understood its latest test flight of the new hypersonic vehicle would cause an immense amount of pressure and
stress on the actual HTV-2. As such, there was still a large amount of
disappointment when it was discovered DARPA lost contact with the HTV-2 vehicle
The Hypersonic Technology Vehicle-2 successfully launched atop a Minotaur 4
rocket at 7:45 AM PST from Vandenberg Air Force Base. Active vehicle
testing is necessary because it provides better information than ground-based
testing that simply cannot mimic actual tests.
The test flight was going as planned until the HTV-2 was supposed to enter
glide phase, and that's when ground range technologies lost contact with the
aircraft. Ideally, the HTV-2 will one day be able to enter suborbital
space, re-enter Earth's atmosphere, and then glide while collecting data at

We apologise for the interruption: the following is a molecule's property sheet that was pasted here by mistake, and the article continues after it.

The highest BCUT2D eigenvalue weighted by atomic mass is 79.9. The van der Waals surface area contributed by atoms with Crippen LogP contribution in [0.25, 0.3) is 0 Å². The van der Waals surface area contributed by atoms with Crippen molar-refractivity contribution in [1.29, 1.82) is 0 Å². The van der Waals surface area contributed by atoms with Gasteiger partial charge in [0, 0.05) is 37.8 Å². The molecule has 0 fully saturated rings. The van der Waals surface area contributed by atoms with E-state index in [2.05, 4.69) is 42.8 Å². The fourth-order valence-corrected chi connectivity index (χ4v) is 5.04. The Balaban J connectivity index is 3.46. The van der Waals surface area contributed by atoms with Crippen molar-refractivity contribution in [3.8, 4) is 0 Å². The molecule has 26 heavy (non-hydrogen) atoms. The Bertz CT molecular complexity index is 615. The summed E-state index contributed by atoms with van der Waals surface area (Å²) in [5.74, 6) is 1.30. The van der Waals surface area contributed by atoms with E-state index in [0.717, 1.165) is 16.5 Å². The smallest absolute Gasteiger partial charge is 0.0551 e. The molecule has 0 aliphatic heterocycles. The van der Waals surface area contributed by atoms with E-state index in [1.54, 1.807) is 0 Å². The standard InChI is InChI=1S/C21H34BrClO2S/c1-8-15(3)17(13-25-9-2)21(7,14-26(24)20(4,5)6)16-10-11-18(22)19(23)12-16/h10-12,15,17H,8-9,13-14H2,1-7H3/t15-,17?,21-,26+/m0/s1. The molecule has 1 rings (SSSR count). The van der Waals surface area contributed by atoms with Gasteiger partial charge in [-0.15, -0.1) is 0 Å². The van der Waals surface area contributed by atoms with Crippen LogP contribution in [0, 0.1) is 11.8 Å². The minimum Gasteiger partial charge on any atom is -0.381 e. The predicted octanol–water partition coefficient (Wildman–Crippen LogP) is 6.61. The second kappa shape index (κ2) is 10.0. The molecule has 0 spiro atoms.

DARPA tweeted the following message: "Downrange assets did not
reacquire tracking or telemetry. #HTV2 has an autonomous flight termination
DARPA plans to try and release as much information as possible, but wants to
ensure it's accurate and an investigation already is underway.
Researchers one day want the aircraft to hit an impressive Mach 20 traveling from Los
Angeles to New York in a mere 12 minutes.
There was a significant amount of skepticism related to the DARPA effort, even
though the amount of time in the air may have helped them collect more
data. However, the vehicle is designed to soar through the upper atmosphere
before it splashed into the ocean about 4,000 miles from Vandenberg AFB.
DARPA previously launched an HTV-2 aircraft in April 2010 for a test flight,
but it took just nine minutes before it was intentionally crashed because of
significant technical failure. However, the test reportedly reached
speeds up to Mach 22 and communication/GPS was active despite the extremely
fast 3.6 miles per second speed.